Second Childhood

Playing with drawing and the glockenspiel reminded me of the saying,

It’s never too late to have a happy childhood.

For years after we retired when people asked me what I was doing I would answer,

Enjoying my second childhood even more than my first one.

I haven’t said that in a while but it’s still true. My childhood was a mixed bag. I’m not sorry I had it, but I wouldn’t want to go back. What about you?

PS Yesterday Ginny asked what’s the difference between glockenspiels and xylophones. Apparently xylophones have wooden bars while glockenspiels like mine have metal bars. Hurray for blogging and the internet to keep us learning and sharing!

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Two Short Meditations

My first meditation is drawing a bit every day, just for a few minutes. I finished the exercises in

a couple of weeks ago and now I’m just drawing for a few minutes a day. I don’t worry about how it will turn out, I just draw and observe and go back to the rest of my life. I have noticed that now when I see people while shopping or streaming videos I often notice their shapes and mentally start sketching them. It’s clearly a great practice in awareness.

The second thing I’ve been doing is playing simple tunes on my glockenspiel.

I’m not even trying to memorize the songs. I notice how I strike the keys and I savor the sounds. Another good practice for staying in the moment and being open to life.

Do you have any meditation practices?

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Perfect Timing


Last May I wrote about hiring someone from Need A Hand to recycle some heavy electronic equipment from our porch. The pieces were too heavy for us to carry down the stairs, so we were thrilled.

I contacted Need a Hand again over a week ago because I had another pile of old cables and other electronic stuff that needed to be recycled. The problem is they are high school kids and only operate during the summer. School was about to start and they already had a lot of jobs before us. They said they would refund our money if they didn’t get to us, so it didn’t look hopeful.

That was fine. This time our things were light enough for us to carry to the car and take to the recycling center ourselves. Except…Monday evening our HP 8600 Pro printer gave out. Andy could barely carry it to the porch. Then about an hour later a fellow from Need a Hand phoned and said he could come by yesterday morning at 9. Talk about luck! If that wasn’t perfect timing I don’t know what is.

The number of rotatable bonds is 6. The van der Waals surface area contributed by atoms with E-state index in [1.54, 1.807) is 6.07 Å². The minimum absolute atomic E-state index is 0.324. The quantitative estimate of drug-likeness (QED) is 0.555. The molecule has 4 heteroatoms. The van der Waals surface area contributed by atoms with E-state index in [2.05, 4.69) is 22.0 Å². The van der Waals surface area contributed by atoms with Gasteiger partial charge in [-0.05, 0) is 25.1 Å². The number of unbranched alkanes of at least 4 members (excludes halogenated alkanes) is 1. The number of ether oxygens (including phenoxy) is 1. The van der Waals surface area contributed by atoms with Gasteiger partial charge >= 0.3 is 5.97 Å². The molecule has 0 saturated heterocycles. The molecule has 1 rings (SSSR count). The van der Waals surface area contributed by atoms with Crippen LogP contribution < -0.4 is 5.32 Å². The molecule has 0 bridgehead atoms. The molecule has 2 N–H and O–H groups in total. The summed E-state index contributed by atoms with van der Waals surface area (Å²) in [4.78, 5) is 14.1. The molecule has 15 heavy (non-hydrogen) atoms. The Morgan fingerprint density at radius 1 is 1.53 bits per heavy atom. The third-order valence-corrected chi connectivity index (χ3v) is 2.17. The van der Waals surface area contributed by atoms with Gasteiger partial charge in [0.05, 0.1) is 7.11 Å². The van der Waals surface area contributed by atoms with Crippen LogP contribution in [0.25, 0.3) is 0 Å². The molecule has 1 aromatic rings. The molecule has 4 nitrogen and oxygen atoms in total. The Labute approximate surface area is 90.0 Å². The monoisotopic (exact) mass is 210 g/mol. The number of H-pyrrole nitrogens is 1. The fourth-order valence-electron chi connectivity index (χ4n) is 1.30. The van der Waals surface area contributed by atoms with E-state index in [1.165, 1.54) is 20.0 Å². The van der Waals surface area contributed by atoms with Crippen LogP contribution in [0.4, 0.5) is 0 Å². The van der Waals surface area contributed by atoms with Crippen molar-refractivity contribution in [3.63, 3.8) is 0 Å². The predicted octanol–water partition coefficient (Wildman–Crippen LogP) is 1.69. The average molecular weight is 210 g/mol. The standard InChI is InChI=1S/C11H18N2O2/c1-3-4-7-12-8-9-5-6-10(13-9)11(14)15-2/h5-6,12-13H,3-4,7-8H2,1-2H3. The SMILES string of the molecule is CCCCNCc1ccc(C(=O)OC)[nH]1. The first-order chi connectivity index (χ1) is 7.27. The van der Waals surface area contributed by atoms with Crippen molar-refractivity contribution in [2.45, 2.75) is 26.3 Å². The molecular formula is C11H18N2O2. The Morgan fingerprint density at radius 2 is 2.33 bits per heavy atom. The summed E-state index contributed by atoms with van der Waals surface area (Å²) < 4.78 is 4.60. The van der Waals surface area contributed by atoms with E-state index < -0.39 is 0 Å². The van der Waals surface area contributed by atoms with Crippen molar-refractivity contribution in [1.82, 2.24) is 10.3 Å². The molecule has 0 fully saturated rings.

We are grateful and happy.

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Toast and the Kitten

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View from the Top

Yesterday Andy tried the trail Beate, Tim, and Kaitlin had cleared to the top of our property. He took these pictures.

Click on pictures for higher resolution.

Neat stuff!

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Six Days Later

Kaitlin, Beate, and Andy planted the greenhouse last Sunday. Andy took this picture yesterday.

That’s why we love radishes. They sprout so fast.

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Scaring Ourselves

In this Calvin and Hobbes cartoon they are happily running when Calvin says,

Com’on. Let’s go try to find a big poisonous snake!

Hobbes stops and asks,

What will we do if we see one?

Calvin answers,

Are you kidding? We’ll scare ourselves silly and run around in circles, screaming like a bunch of loons!

Have you ever purposely scared yourself? For instance, watched a horror movie? I knew a fellow who bungee jumped, not because it was fun but to confront fear. Not my style, I avoid heights let alone bunging jumping, but I do confront fear regularly — I read the news every day. I do it in small doses, it’s part of my stress/mood management practice.

It all started about 30 years ago when both Andy’s and my divisions were having serious funding problems…it looked as if both of our jobs might disappear. All my colleagues were worried and tense, of course, so I looked around and asked,

What’s the opportunity here?

I could become an expert on stress management. It’s been one of my hobbies ever since and for about 10 years after we retired (we were offered a good retirement package) I taught and led groups in stress management, emotional aikido, etc. It was a good choice, and now it’s an invaluable resource given our ages and the state of the world.

How do you handle worry? Do you have any hobbies that help sustain you in these crazy times?

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Poking and Prying

Research is formalized curiosity. It is poking and prying with a purpose.
—Zora Neale Hurston

One of the great things about being retired is I get to poke and pry for the sheer joy of it. I don’t need a purpose. What about you?

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The Deer and the Dog

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Hurry, Hurry?

Hurry, hurry, open every door! says my heart!
—-Mary Oliver

The older I get the less I hurry. Stay curious and open to life, yes. Hurry, hurry? Not for me.

What about you?

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